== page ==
Black and white photograph depicts portrait on postcard stock of Boris (Baryl) Victor (left), Sarah (Sonyia) Victor (middle) and Harry Nemetz (right). Verso reads: "To Miss S. Braun Stein, From S. & H. Nemetz & B. Victor."
AC: Winnipeg. And by that time that was January 1975 and that to me was one of the most difficult things that we had done was move from where I was born which is really warm [former republic of Moldavia], to Israel which is warmer, to Belgium which is kind of wet, to Winnipeg which is just frigid, freezing cold and in 1975 the winters were harsh. I mean now obviously things, with Global Warming, things are a lot warmer. But, holy-moly, I hated Canada. [Laughter].
RT: How old were you then about eight?
AC: Seven and a half.
RT: And when did your attitude about that change?
AC: Like anything it takes time, a couple of years.
RT: Make friends and stuff.
AC: Yeah, that was hard too. I think when you come into a country and kids are mean sometimes when you have a bit of an accent. On top of it all it was the Eagle and the Bear, the cold war was going on and so people don’t see …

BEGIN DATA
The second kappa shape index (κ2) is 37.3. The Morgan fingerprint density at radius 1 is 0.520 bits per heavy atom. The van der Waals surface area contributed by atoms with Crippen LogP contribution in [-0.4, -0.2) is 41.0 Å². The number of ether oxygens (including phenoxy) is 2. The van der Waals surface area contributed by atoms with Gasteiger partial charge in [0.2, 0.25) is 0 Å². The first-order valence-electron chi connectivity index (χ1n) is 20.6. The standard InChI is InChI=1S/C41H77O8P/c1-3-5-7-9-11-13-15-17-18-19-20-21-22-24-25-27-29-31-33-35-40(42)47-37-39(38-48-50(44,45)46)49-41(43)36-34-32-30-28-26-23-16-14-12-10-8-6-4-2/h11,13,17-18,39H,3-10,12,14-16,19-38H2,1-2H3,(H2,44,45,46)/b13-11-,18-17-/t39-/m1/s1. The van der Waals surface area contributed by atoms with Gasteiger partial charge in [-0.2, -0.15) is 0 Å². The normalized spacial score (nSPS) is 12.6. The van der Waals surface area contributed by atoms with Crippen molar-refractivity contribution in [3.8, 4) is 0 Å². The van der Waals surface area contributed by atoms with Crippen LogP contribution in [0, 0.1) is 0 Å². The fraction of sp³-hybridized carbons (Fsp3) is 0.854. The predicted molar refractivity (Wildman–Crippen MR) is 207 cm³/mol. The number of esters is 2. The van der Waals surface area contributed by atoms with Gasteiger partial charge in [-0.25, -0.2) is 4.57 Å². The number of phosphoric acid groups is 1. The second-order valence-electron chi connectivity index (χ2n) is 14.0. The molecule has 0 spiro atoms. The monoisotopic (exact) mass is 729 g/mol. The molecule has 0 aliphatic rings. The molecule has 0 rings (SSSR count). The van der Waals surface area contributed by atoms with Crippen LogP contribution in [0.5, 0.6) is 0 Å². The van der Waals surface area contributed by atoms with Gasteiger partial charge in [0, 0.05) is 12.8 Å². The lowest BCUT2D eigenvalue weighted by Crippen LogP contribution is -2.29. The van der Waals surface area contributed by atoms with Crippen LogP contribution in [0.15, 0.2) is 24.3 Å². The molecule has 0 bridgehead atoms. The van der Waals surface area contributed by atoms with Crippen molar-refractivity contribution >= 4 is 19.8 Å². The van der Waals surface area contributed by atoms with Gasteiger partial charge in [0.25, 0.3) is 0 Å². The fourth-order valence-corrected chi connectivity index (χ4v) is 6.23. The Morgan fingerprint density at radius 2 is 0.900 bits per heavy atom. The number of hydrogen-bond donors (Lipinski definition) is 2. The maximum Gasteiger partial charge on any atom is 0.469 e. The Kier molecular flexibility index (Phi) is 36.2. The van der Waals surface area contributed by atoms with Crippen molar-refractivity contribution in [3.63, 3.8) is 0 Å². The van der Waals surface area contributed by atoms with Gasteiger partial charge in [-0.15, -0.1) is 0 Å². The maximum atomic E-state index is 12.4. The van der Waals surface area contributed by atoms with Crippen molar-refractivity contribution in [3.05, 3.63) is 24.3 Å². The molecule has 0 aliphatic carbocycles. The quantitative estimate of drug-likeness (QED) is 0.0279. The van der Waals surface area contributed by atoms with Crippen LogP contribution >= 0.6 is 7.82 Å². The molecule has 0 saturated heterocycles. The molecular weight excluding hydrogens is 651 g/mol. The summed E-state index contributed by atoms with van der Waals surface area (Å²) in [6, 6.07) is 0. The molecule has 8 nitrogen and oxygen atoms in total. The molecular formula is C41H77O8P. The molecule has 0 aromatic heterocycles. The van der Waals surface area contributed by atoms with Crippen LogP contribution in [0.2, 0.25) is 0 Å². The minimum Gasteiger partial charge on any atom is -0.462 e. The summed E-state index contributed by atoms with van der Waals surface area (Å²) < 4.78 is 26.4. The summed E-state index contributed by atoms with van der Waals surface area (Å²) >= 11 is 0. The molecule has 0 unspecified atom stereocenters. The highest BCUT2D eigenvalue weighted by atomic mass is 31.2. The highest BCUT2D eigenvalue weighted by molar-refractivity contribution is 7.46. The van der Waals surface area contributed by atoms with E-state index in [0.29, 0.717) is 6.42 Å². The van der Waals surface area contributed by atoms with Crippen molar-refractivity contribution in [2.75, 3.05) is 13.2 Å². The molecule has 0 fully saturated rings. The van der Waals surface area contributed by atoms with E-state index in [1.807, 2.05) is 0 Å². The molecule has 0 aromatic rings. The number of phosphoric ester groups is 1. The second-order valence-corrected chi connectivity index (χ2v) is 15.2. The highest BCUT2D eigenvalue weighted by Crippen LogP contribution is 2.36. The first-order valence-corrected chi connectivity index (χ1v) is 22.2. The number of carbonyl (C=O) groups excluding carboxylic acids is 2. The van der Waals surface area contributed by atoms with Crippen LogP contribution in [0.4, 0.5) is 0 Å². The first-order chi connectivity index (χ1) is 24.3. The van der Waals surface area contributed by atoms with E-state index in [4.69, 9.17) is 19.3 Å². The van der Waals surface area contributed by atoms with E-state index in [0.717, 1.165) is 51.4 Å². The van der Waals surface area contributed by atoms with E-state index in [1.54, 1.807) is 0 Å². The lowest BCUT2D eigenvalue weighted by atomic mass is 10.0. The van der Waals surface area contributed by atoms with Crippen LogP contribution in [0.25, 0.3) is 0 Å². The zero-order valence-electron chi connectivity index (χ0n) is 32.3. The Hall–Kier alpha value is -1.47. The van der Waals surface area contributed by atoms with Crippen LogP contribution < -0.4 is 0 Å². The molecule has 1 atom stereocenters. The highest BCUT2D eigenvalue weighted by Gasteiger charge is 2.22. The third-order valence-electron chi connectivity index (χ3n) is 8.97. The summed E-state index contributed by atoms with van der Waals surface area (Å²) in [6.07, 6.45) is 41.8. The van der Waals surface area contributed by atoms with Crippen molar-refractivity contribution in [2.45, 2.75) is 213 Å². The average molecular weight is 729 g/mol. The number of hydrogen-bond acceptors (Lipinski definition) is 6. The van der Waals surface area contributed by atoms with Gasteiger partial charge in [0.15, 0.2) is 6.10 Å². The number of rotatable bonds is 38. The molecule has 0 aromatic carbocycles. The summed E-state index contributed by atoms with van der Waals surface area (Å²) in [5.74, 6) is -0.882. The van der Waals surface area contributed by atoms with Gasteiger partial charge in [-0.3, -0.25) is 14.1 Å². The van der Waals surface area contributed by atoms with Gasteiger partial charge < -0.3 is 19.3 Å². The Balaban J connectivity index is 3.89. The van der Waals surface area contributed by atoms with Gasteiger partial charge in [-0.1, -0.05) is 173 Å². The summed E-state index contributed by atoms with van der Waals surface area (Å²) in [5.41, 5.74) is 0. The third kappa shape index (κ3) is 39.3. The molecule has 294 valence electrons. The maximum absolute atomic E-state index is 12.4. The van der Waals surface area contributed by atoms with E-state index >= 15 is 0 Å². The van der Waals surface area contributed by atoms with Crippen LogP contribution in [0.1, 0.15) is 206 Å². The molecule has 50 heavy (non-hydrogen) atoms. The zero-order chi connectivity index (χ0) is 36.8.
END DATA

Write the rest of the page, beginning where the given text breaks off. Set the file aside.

AC: Well don’t see beyond, even in a private Hebrew school, don’t see beyond the Russian part. Coming from a tough stock, coming from the school of hard knocks and surrounded by a lot of sheltered, very soft (I called the North American Jews very soft), thin skinned … I basically fought for my respect, you know, stood up for my rights. Maybe acquired a bit of a bully persona going throughout elementary and junior high school but if that’s what it took for me to gain respect I was going to get that, and that’s what it was and that’s fine.
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Used by David Matlin; apprenticed under his father Simon, who was a master tailor from Liverpool, England. The family immigrated to Winnipeg in 1907, when David was seventeen, he became a ladies' coat and dress designer, working in clothing factories in Winnipeg and Vancouver for over 50 years. He moved to Vancouver in 1952 and spent the last 35 years of his life there. This sewing machine was used in David Matlin's home.
From Lechtzier bowling alley. In 1926 brothers Samuel, Saul, and Harris Lechtzier opened La Salle Recreations on Granville Street in Vancouver. It was the first modern bowling centre on the Pacific Coast.